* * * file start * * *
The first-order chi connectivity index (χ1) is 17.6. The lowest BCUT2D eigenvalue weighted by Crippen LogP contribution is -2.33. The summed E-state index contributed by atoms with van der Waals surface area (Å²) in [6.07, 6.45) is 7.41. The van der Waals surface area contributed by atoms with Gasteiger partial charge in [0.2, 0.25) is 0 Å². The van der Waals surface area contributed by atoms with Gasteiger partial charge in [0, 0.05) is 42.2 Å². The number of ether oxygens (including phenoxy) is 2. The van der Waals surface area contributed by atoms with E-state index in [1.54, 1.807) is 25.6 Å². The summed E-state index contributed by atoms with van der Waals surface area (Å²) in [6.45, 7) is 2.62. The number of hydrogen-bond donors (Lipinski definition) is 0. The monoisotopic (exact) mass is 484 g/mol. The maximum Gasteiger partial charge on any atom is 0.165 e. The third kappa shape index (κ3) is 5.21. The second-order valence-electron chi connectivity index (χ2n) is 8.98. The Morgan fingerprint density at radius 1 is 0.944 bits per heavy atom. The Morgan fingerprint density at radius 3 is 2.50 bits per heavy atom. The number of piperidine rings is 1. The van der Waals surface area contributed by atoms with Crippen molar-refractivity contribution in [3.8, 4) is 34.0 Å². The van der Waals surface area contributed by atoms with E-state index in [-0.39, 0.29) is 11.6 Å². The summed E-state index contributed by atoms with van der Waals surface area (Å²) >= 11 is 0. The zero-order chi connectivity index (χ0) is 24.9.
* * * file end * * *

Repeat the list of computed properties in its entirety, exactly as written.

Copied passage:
The first-order chi connectivity index (χ1) is 17.6. The lowest BCUT2D eigenvalue weighted by Crippen LogP contribution is -2.33. The summed E-state index contributed by atoms with van der Waals surface area (Å²) in [6.07, 6.45) is 7.41. The van der Waals surface area contributed by atoms with Gasteiger partial charge in [0.2, 0.25) is 0 Å². The van der Waals surface area contributed by atoms with Gasteiger partial charge in [0, 0.05) is 42.2 Å². The number of ether oxygens (including phenoxy) is 2. The van der Waals surface area contributed by atoms with E-state index in [1.54, 1.807) is 25.6 Å². The summed E-state index contributed by atoms with van der Waals surface area (Å²) in [6.45, 7) is 2.62. The number of hydrogen-bond donors (Lipinski definition) is 0. The monoisotopic (exact) mass is 484 g/mol. The maximum Gasteiger partial charge on any atom is 0.165 e. The third kappa shape index (κ3) is 5.21. The second-order valence-electron chi connectivity index (χ2n) is 8.98. The Morgan fingerprint density at radius 1 is 0.944 bits per heavy atom. The Morgan fingerprint density at radius 3 is 2.50 bits per heavy atom. The number of piperidine rings is 1. The van der Waals surface area contributed by atoms with Crippen molar-refractivity contribution in [3.8, 4) is 34.0 Å². The van der Waals surface area contributed by atoms with E-state index in [-0.39, 0.29) is 11.6 Å². The summed E-state index contributed by atoms with van der Waals surface area (Å²) >= 11 is 0. The zero-order chi connectivity index (χ0) is 24.9.